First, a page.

Sonic the Hedgehog has been through ups and downs and many loop-the-loops in the past 26 years. Fans have started longing for those good-old 8-bit days, when Sonic was at its best. Thankfully, Sonic Mania is here to remind us just how good a Sonic game can be.
Being a hardcore Sonic fan, I’ve played nearly all games in the series. But whether you’re a casual player who played only a few of the old titles, a new player looking for a stylized and fun action platformer, or a longtime fan like me, you’re in for a blast.
Fans will start getting goosebumps as early as the game’s starting screen, where Sonic smiles and gives you a thumbs up from inside a large ring with wings. This is an old-school start screen, but it is stylized from top to bottom with modern aesthetics. If you wait long enough in the starting screen, you’ll find yourself watching an amazing hand drawn animation as a nod to Sonic CD’s old animation too.
Sonic Mania is aiming to be the “true sequel” to Sonic & Knuckles, rather than the partially successful Sonic 4. It scratches almost every nostalgia itch you can think of, while delivering a fun story with great gameplay.
This time, Sonic and Tails follow an energy signal leading them to Angel Island, the setting from Sonic & Knuckles. There, they find Doctor Eggman’s crew of robots digging up the Phantom Ruby, a mysterious stone that controls time and space. With the power of the Phantom Ruby, they’re sent wondering through all our favorite stages, and some new ones too.
Every zone is split into two acts. The first has an eclectic collection of all of the more iconic parts of the stage, while the second act takes it to 200%. That is when you get to feel what’s it like to play a classic Sonic game built with modern technology. Sonic Mania is a Sega Mega Drive classic for today’s audience, so no pixel is out of place and everything looks at its best. That’s why the game manages to pull off things that were never possible back in Sonic’s glory days.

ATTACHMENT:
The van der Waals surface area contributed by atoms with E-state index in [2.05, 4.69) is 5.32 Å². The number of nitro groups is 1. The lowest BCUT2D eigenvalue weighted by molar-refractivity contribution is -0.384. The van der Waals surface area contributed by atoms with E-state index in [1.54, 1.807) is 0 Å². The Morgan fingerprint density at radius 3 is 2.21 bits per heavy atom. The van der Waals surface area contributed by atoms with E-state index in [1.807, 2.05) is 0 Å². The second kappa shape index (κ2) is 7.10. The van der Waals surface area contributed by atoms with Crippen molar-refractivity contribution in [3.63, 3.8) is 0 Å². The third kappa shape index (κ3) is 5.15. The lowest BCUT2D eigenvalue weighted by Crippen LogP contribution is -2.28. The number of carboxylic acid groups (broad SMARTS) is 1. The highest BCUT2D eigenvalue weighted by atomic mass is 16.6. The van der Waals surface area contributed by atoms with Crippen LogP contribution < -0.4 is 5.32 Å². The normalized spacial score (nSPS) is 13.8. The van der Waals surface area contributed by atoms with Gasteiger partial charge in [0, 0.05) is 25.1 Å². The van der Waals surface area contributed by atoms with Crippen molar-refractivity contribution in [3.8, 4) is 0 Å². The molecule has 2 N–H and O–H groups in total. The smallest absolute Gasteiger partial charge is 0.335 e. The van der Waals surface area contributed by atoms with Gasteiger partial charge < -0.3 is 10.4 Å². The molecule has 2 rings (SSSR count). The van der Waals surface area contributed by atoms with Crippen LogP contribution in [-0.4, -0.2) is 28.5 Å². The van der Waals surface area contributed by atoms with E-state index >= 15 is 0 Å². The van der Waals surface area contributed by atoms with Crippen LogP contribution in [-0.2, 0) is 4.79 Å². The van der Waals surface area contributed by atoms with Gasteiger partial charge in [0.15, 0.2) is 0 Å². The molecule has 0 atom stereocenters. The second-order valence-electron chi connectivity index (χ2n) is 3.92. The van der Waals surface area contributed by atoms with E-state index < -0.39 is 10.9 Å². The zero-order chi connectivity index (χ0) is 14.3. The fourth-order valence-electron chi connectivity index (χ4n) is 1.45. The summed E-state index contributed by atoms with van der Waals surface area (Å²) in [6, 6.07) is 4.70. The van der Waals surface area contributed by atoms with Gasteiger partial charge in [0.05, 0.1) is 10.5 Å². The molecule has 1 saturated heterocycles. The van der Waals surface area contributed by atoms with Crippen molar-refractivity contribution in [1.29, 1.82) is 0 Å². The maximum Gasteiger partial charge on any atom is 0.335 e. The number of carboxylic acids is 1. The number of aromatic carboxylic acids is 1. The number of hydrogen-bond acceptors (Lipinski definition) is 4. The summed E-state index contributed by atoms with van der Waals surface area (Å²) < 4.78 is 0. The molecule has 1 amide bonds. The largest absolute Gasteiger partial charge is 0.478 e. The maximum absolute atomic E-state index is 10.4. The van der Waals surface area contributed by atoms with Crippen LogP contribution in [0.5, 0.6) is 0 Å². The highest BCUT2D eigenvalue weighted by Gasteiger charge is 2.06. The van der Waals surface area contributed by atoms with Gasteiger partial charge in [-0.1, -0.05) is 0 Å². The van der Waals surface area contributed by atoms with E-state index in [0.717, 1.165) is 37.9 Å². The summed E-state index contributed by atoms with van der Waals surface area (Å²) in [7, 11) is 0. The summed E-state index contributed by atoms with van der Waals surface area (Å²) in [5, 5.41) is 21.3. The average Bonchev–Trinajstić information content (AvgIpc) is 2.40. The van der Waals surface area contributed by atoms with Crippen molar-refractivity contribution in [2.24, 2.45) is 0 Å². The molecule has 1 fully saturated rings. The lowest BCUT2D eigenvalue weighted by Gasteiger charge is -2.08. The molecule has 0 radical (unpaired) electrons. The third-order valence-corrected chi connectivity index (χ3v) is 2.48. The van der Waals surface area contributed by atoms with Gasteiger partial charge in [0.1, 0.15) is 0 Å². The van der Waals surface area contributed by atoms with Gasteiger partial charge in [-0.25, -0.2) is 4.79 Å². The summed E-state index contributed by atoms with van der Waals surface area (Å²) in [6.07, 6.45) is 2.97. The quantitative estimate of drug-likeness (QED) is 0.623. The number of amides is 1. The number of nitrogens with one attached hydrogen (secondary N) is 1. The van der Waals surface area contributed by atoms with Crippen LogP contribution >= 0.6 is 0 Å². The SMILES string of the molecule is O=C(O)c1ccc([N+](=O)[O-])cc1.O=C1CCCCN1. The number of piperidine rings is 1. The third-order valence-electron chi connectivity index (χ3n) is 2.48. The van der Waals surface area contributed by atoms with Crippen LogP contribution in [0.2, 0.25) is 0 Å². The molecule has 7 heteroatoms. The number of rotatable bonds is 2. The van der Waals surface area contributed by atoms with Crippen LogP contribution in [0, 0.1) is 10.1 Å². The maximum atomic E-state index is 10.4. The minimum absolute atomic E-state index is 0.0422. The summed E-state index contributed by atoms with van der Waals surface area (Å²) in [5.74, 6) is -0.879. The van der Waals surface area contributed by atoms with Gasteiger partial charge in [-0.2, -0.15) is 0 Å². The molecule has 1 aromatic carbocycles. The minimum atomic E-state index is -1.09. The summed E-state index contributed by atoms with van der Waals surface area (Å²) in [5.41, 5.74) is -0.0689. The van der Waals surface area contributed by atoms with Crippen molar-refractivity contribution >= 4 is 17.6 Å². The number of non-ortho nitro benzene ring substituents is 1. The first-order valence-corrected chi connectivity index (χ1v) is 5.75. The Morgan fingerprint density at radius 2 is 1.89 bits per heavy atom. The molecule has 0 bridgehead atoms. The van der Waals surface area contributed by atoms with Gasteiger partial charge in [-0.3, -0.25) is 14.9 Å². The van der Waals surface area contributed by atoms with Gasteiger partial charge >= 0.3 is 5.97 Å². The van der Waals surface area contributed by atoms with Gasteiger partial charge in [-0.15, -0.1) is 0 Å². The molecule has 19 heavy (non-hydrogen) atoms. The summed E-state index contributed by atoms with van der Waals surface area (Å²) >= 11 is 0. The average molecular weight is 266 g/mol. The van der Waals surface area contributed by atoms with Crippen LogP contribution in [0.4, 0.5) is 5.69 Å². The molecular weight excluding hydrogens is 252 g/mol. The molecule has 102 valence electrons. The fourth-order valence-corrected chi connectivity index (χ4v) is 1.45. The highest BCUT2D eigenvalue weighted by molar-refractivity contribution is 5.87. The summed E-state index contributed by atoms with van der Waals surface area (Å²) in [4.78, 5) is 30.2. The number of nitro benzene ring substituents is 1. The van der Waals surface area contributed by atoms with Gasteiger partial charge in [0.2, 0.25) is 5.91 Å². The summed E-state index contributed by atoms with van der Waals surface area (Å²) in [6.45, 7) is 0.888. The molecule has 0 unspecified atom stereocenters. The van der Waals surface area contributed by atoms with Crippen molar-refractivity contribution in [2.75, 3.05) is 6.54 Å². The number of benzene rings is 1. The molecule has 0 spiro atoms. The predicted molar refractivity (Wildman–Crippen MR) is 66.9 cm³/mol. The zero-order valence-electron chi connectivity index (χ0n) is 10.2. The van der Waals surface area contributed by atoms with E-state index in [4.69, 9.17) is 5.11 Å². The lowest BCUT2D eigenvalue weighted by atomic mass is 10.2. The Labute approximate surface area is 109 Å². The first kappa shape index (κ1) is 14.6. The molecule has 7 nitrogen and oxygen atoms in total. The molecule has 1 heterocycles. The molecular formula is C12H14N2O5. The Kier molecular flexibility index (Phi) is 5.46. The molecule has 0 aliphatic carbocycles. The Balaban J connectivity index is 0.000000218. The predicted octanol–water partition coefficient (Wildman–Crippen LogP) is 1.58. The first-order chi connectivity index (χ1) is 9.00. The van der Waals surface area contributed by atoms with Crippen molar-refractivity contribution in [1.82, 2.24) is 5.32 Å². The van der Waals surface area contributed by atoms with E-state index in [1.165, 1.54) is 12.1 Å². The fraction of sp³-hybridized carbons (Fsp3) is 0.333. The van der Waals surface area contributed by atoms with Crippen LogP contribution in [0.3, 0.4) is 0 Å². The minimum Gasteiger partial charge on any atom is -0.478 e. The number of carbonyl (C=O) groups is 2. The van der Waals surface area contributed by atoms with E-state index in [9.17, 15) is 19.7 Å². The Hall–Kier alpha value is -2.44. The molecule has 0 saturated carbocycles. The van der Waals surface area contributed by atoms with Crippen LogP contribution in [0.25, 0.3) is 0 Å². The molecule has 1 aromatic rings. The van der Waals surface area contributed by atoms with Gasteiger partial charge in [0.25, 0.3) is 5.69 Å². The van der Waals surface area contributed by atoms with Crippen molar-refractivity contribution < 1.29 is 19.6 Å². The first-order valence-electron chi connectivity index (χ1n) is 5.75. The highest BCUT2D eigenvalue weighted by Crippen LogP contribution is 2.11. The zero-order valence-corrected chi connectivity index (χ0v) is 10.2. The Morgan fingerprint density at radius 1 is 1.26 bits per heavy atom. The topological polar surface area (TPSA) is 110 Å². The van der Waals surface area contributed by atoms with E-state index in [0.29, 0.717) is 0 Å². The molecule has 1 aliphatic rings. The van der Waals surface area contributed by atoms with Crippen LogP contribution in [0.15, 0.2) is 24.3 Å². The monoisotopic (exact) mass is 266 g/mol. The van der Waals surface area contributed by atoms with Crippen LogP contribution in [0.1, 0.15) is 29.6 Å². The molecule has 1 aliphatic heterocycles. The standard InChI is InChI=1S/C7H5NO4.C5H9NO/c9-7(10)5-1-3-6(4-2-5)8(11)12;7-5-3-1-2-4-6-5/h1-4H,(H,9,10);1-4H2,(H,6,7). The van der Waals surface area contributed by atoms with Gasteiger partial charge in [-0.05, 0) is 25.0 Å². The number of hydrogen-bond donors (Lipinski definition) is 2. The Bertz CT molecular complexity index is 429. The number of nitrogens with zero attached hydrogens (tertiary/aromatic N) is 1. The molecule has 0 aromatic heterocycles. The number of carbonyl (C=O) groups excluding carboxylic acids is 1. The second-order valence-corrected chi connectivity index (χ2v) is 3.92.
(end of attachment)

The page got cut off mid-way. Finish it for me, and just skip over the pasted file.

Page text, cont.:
For example, in Studiopolis, a movie studio themed stage, you enter a brightly lit building where Sonic appears as only a silhouette because of the lighting. In a later stage, a spring launches you to the background of the stage, and you continue ton control Sonic as he runs in the background.
Each act ends with a boss battle, which are some of the best moments in the game. Almost every boss battle is meaningful. You’ll battle old and iconic bosses, such as the original final boss battle from Sonic the Hedgehog, a boss battle that references to the spin-off game, Dr Robotnik’s Mean Bean Machine, and even a boss battle where you play as Dr Eggman’s robot and Dr Eggman has to battle you. Some battles feature the Hard Boiled Heavies, Dr Eggman’s squad of robots who have been transformed by the Phantom Ruby. Each of them has a unique and fun personality that is beautifully conveyed in the battles with them.
The sound design also hit the spot. The Sonic franchise is known for its great music, from the catchy 8-bit tunes of the classic games to the cheesy rock tracks of the newer ones. Mania is no different. With jazzy songs and upbeat 8-bit music to lift the mood in the quicker stages, the music compliments the game very well.
Among my favorite themes in the game is “Lights, Camera, Action” – the song for the aforementioned Studiopolis stage. It’s jazzy and electronic, and really makes you want to run fast and free. Other strong tracks include “Dimension Heist”, the theme for the Special Stages, which keeps you in the mood for chasing the Chaos Emeralds, and “High Spec Robo Go!”, the theme of Hard Boiled Heavies, the quirky team of robots that take the role of enemies in the game.